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Data fusion for food authentication. Combining rare earth elements and trace metals to discriminate “Fava Santorinis” from other yellow split peas using chemometric tools

Drivelos, Spiros A., Higgins, Kevin, Kalivas, John H., Haroutounian, Serkos A., Georgiou, Constantinos A.
Food chemistry 2014 v.165 pp. 316-322
adulterated products, atomic absorption spectrometry, chemometrics, discriminant analysis, foods, least squares, nutritive value, peas, product authenticity, protected designation of origin, provenance, rare earth elements, taste, trace elements, Greece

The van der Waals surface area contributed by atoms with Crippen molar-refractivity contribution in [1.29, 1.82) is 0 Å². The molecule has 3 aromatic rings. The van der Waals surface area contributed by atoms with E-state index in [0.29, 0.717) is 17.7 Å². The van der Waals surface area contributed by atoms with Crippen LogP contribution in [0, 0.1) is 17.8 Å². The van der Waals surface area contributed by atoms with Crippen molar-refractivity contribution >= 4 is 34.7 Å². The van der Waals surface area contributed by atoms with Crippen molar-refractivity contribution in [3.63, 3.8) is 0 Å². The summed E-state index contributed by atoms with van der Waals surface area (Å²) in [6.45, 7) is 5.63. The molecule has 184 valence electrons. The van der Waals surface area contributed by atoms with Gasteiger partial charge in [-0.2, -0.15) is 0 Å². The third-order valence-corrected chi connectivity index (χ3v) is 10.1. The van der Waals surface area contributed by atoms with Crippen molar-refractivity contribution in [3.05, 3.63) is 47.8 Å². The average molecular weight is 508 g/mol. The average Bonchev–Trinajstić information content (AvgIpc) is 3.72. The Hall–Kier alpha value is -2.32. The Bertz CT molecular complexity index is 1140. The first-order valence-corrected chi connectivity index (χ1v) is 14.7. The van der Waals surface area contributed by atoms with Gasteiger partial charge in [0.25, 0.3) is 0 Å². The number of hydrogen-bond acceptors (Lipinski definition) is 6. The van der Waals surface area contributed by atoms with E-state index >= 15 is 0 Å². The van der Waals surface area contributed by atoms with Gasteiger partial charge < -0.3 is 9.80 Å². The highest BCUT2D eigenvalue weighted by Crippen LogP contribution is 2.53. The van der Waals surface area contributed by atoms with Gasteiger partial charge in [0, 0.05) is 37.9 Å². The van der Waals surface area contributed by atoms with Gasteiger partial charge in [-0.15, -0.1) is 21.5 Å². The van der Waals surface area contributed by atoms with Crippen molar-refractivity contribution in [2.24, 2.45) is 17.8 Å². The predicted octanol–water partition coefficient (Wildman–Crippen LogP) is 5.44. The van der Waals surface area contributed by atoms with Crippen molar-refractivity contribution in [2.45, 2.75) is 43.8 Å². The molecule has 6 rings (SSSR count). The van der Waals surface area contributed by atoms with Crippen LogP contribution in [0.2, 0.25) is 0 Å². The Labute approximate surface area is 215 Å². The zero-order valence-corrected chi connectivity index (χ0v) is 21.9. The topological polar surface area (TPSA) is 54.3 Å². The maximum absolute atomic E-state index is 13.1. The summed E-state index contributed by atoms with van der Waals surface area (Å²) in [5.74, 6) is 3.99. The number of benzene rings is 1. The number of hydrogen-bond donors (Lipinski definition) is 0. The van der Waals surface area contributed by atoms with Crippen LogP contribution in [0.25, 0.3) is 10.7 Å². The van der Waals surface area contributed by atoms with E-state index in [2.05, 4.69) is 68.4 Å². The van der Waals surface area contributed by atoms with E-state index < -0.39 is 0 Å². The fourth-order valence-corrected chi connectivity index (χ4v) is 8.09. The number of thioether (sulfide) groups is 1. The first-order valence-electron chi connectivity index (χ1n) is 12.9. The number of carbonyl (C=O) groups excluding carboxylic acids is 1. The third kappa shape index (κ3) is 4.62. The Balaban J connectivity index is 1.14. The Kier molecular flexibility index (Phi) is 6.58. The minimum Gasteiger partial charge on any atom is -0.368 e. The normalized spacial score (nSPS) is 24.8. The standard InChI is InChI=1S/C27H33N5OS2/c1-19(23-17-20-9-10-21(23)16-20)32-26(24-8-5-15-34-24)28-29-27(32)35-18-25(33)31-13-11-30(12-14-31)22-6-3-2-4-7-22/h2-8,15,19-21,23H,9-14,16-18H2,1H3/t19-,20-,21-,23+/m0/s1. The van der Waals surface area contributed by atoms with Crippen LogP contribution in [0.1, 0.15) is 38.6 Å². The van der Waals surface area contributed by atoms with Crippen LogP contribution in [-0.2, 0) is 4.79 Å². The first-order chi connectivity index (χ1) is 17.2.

“Fava Santorinis”, is a protected designation of origin (PDO) yellow split pea species growing only in the island of Santorini in Greece. Due to its nutritional quality and taste, it has gained a high monetary value. Thus, it is prone to adulteration with other yellow split peas. In order to discriminate “Fava Santorinis” from other yellow split peas, four classification methods utilising rare earth elements (REEs) measured through inductively coupled plasma-mass spectrometry (ICP-MS) are studied. The four classification processes are orthogonal projection analysis (OPA), Mahalanobis distance (MD), partial least squares discriminant analysis (PLS-DA) and k nearest neighbours (KNN). Since it is known that trace elements are often useful to determine geographical origin of food products, we further quantitated for trace elements using ICP-MS. Presented in this paper are results using the four classification processes based on the fusion of the REEs data with the trace element data. Overall, the OPA method was found to perform best with up to 100% accuracy using the fused data.